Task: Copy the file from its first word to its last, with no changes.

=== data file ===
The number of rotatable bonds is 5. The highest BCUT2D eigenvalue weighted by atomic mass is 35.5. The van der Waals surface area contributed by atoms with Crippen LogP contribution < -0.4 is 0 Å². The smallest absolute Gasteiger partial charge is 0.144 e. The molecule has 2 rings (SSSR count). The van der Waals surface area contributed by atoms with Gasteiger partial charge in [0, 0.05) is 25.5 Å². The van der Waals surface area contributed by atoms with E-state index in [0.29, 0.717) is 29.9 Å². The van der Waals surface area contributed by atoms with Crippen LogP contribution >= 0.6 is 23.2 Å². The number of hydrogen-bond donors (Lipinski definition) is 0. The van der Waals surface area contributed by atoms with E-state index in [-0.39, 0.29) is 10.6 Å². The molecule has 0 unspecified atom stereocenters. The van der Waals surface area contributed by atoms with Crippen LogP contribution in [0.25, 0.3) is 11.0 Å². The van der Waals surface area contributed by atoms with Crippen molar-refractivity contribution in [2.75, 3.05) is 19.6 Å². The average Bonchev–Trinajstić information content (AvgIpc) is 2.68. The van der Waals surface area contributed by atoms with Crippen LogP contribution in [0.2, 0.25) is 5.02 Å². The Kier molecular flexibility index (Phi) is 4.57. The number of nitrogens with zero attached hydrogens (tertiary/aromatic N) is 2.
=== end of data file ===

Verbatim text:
The number of rotatable bonds is 5. The highest BCUT2D eigenvalue weighted by atomic mass is 35.5. The van der Waals surface area contributed by atoms with Crippen LogP contribution < -0.4 is 0 Å². The smallest absolute Gasteiger partial charge is 0.144 e. The molecule has 2 rings (SSSR count). The van der Waals surface area contributed by atoms with Gasteiger partial charge in [0, 0.05) is 25.5 Å². The van der Waals surface area contributed by atoms with E-state index in [0.29, 0.717) is 29.9 Å². The van der Waals surface area contributed by atoms with Crippen LogP contribution >= 0.6 is 23.2 Å². The number of hydrogen-bond donors (Lipinski definition) is 0. The van der Waals surface area contributed by atoms with E-state index in [-0.39, 0.29) is 10.6 Å². The molecule has 0 unspecified atom stereocenters. The van der Waals surface area contributed by atoms with Crippen LogP contribution in [0.25, 0.3) is 11.0 Å². The van der Waals surface area contributed by atoms with Crippen molar-refractivity contribution in [2.75, 3.05) is 19.6 Å². The average Bonchev–Trinajstić information content (AvgIpc) is 2.68. The van der Waals surface area contributed by atoms with Crippen LogP contribution in [0.2, 0.25) is 5.02 Å². The Kier molecular flexibility index (Phi) is 4.57. The number of nitrogens with zero attached hydrogens (tertiary/aromatic N) is 2.